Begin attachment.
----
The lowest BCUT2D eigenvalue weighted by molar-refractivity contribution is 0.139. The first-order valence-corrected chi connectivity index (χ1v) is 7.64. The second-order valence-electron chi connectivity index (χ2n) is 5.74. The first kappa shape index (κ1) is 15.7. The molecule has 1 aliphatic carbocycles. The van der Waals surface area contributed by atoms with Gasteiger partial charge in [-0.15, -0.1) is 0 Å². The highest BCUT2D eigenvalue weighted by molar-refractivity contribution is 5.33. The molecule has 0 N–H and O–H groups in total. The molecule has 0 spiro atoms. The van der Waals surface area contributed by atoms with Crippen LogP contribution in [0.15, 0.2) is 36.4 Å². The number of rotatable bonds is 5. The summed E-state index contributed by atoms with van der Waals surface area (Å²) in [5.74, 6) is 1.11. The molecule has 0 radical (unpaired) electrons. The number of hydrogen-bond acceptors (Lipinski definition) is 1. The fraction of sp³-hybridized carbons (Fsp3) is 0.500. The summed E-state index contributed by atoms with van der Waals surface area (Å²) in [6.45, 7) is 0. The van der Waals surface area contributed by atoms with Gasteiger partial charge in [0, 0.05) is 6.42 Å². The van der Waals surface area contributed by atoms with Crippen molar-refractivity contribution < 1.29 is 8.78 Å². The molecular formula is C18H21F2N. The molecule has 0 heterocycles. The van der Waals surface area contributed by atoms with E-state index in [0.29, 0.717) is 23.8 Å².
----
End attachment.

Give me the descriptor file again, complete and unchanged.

The lowest BCUT2D eigenvalue weighted by molar-refractivity contribution is 0.139. The first-order valence-corrected chi connectivity index (χ1v) is 7.64. The second-order valence-electron chi connectivity index (χ2n) is 5.74. The first kappa shape index (κ1) is 15.7. The molecule has 1 aliphatic carbocycles. The van der Waals surface area contributed by atoms with Gasteiger partial charge in [-0.15, -0.1) is 0 Å². The highest BCUT2D eigenvalue weighted by molar-refractivity contribution is 5.33. The molecule has 0 N–H and O–H groups in total. The molecule has 0 spiro atoms. The van der Waals surface area contributed by atoms with Crippen LogP contribution in [0.15, 0.2) is 36.4 Å². The number of rotatable bonds is 5. The summed E-state index contributed by atoms with van der Waals surface area (Å²) in [5.74, 6) is 1.11. The molecule has 0 radical (unpaired) electrons. The number of hydrogen-bond acceptors (Lipinski definition) is 1. The fraction of sp³-hybridized carbons (Fsp3) is 0.500. The summed E-state index contributed by atoms with van der Waals surface area (Å²) in [6.45, 7) is 0. The van der Waals surface area contributed by atoms with Gasteiger partial charge in [0, 0.05) is 6.42 Å². The van der Waals surface area contributed by atoms with Crippen molar-refractivity contribution < 1.29 is 8.78 Å². The molecular formula is C18H21F2N. The molecule has 0 heterocycles. The van der Waals surface area contributed by atoms with E-state index in [0.29, 0.717) is 23.8 Å².